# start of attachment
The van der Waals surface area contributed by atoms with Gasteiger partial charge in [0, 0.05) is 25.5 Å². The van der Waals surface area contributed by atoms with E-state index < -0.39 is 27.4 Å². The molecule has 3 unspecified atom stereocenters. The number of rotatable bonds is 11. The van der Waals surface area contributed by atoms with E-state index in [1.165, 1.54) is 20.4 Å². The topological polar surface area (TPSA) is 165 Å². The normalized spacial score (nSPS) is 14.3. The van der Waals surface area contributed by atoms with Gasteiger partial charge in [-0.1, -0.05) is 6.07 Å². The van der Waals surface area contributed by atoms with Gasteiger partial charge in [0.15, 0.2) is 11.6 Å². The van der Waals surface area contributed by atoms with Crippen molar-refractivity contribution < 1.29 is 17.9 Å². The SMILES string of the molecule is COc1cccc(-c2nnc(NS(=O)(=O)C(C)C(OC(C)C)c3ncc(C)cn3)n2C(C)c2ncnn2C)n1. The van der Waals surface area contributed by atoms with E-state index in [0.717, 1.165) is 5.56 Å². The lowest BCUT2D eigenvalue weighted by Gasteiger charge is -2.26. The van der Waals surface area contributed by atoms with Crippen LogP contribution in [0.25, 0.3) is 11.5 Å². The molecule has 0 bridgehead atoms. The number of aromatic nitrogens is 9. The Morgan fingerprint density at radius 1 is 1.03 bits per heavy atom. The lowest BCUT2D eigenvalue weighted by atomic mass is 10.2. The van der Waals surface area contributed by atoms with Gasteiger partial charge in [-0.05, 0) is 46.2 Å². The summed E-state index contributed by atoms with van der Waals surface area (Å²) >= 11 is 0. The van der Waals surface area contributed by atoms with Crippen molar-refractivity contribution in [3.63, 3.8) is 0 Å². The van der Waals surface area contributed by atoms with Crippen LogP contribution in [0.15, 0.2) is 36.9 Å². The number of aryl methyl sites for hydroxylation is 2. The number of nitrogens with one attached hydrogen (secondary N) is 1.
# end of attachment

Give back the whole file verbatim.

The van der Waals surface area contributed by atoms with Gasteiger partial charge in [0, 0.05) is 25.5 Å². The van der Waals surface area contributed by atoms with E-state index < -0.39 is 27.4 Å². The molecule has 3 unspecified atom stereocenters. The number of rotatable bonds is 11. The van der Waals surface area contributed by atoms with E-state index in [1.165, 1.54) is 20.4 Å². The topological polar surface area (TPSA) is 165 Å². The normalized spacial score (nSPS) is 14.3. The van der Waals surface area contributed by atoms with Gasteiger partial charge in [-0.1, -0.05) is 6.07 Å². The van der Waals surface area contributed by atoms with Gasteiger partial charge in [0.15, 0.2) is 11.6 Å². The van der Waals surface area contributed by atoms with Crippen molar-refractivity contribution < 1.29 is 17.9 Å². The SMILES string of the molecule is COc1cccc(-c2nnc(NS(=O)(=O)C(C)C(OC(C)C)c3ncc(C)cn3)n2C(C)c2ncnn2C)n1. The van der Waals surface area contributed by atoms with E-state index in [0.717, 1.165) is 5.56 Å². The lowest BCUT2D eigenvalue weighted by Gasteiger charge is -2.26. The van der Waals surface area contributed by atoms with Crippen LogP contribution in [0.25, 0.3) is 11.5 Å². The molecule has 0 bridgehead atoms. The number of aromatic nitrogens is 9. The Morgan fingerprint density at radius 1 is 1.03 bits per heavy atom. The lowest BCUT2D eigenvalue weighted by atomic mass is 10.2. The van der Waals surface area contributed by atoms with Gasteiger partial charge in [-0.05, 0) is 46.2 Å². The summed E-state index contributed by atoms with van der Waals surface area (Å²) >= 11 is 0. The van der Waals surface area contributed by atoms with Crippen molar-refractivity contribution in [3.63, 3.8) is 0 Å². The van der Waals surface area contributed by atoms with Crippen LogP contribution in [0.15, 0.2) is 36.9 Å². The number of aryl methyl sites for hydroxylation is 2. The number of nitrogens with one attached hydrogen (secondary N) is 1.